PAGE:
L’équipe de recherche est pilotée au Burkina par EAA et WaterAid avec l’implication de nombreux acteurs et institutions du secteur. À terme, l’outil TAF doit devenir une propriété du secteur sans cesse perfectible par ses acteurs afin d’intégrer les systèmes de suivi évaluation des technologies d’eau et assainissement au Burkina.

Climate Change Impacts on Water Resources and Adaptation in the Rural Water Supply and Sanitation Sector in Nicaragua Environment & Water Resources Occasional Paper Series

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Author: World Bank
Year of Publishing: 2013
Publisher: World Bank
Institution:

Climate change is at the top of the development agenda in Central America. This region, together with the Caribbean, is highly vulnerable to the effects of climate change in Latin America. Climate change is manifesting itself through higher average temperatures and more frequent droughts that result in higher water stress, and through the rising frequency of extreme weather events such as tropical storms, hurricanes, floods and landslides, all of which pose significant challenges in the rural water supply and sanitation sector. The paper starts with a review of the historic data on temperature and precipitation trends in Central America and particularly at the regional level in Nicaragua. The data reveal a clear trend of the growing climate variability, increased water stress for crops, and greater frequency of extreme weather events. The rising intensity and frequency of ex-treme weather events is among the most critical risks to the region's development agenda, and they translate into high economic losses. This paper examines the impacts and implications of potential climate change on water resources in Nicaragua and makes key recommendations to integrate climate change and rural water supply and sanitation policies and programs in a way that increase resilience to current and future climate conditions.
DISCLAIMER: This is a non-RWSN publication and endorsement by RWSN or any of its member organisations should not be inferred.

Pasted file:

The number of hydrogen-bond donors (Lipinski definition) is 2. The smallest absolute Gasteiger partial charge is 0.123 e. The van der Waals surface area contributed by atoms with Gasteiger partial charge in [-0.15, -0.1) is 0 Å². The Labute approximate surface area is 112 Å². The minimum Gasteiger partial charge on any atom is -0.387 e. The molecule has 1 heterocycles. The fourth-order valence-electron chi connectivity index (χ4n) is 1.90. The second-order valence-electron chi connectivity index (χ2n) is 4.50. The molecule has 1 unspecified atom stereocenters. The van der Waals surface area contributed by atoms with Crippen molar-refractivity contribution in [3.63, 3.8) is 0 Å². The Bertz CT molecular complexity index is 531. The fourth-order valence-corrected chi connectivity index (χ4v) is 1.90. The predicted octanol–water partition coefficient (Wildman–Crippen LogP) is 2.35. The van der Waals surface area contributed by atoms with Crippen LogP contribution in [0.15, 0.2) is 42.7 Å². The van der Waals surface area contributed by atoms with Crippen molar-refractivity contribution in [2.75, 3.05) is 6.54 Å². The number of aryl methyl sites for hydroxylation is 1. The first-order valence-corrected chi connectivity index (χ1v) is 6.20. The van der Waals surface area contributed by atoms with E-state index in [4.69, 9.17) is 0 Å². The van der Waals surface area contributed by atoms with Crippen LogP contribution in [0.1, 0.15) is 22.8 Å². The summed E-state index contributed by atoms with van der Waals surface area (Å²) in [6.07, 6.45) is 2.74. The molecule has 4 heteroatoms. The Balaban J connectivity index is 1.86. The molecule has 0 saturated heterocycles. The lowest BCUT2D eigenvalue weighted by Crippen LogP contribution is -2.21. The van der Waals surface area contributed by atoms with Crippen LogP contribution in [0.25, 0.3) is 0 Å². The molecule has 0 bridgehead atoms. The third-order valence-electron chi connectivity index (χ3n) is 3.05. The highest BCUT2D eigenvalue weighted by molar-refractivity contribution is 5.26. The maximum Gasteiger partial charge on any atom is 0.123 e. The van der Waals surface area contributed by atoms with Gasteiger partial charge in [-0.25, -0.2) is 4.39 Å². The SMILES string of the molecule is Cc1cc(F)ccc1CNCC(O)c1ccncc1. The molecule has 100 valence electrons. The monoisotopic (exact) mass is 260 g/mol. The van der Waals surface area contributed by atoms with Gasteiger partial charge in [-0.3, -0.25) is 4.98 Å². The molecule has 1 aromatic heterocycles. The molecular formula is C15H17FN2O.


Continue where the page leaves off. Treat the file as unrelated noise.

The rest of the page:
Engaging Non-state Providers in Rural Water Supply Services Documentation of Experiences in India

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Author: World Bank
Year of Publishing: 2013
Publisher: World Bank
Institution:

Taking an integrated approach to the country's rural water supply issues, Government of India's (GoI's) National Rural Drinking Water Program (NRDWP) focusses on the key aspects of source and system sustainability. System sustainability is inextricably linked to both technical and financial aspects of operations of rural water supply schemes. A key plank of NRDWP's approach as well as that of the sector reform project that preceded it is the devolution of Operations and Maintenance (O&M) functions, particularly related to distribution at the village level, to Gram Panchayats (GPs), or local government entities, through the formation of Village Water and Sanitation Committees (VWSCs). However, the lack of substantive community engagement in planning and implementation of schemes as well as capacity constraints in GPs has limited the spread and implementation of this approach. As reported in a recent study for the Planning Commission (PC, 2010), only a fourth of GPs surveyed reported VWSCs and less than one percent of the respondents were aware of the VWSCs' existence.

DISCLAIMER: This is a non-RWSN publication and endorsement by RWSN or any of its member organisations should not be inferred.

Functionality: The challenge to sustain rural water supply services SNV Practice Brief, Issue 5, October 2013